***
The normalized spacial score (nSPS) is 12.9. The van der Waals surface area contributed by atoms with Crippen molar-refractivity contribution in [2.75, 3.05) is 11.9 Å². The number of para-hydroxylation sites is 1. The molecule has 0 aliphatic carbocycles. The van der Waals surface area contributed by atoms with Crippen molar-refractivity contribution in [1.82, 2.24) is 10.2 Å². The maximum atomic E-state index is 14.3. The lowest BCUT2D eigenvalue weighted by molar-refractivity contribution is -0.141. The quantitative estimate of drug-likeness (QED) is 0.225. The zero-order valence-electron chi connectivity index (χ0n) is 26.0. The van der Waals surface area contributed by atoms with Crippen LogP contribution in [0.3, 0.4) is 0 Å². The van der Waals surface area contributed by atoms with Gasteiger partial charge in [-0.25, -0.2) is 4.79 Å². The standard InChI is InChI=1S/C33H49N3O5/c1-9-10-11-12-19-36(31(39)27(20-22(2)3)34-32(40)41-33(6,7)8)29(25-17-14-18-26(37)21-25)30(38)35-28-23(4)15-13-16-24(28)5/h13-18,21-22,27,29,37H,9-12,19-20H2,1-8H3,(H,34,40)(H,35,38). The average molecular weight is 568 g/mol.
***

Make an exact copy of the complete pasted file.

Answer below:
The normalized spacial score (nSPS) is 12.9. The van der Waals surface area contributed by atoms with Crippen molar-refractivity contribution in [2.75, 3.05) is 11.9 Å². The number of para-hydroxylation sites is 1. The molecule has 0 aliphatic carbocycles. The van der Waals surface area contributed by atoms with Crippen molar-refractivity contribution in [1.82, 2.24) is 10.2 Å². The maximum atomic E-state index is 14.3. The lowest BCUT2D eigenvalue weighted by molar-refractivity contribution is -0.141. The quantitative estimate of drug-likeness (QED) is 0.225. The zero-order valence-electron chi connectivity index (χ0n) is 26.0. The van der Waals surface area contributed by atoms with Crippen LogP contribution in [0.3, 0.4) is 0 Å². The van der Waals surface area contributed by atoms with Gasteiger partial charge in [-0.25, -0.2) is 4.79 Å². The standard InChI is InChI=1S/C33H49N3O5/c1-9-10-11-12-19-36(31(39)27(20-22(2)3)34-32(40)41-33(6,7)8)29(25-17-14-18-26(37)21-25)30(38)35-28-23(4)15-13-16-24(28)5/h13-18,21-22,27,29,37H,9-12,19-20H2,1-8H3,(H,34,40)(H,35,38). The average molecular weight is 568 g/mol.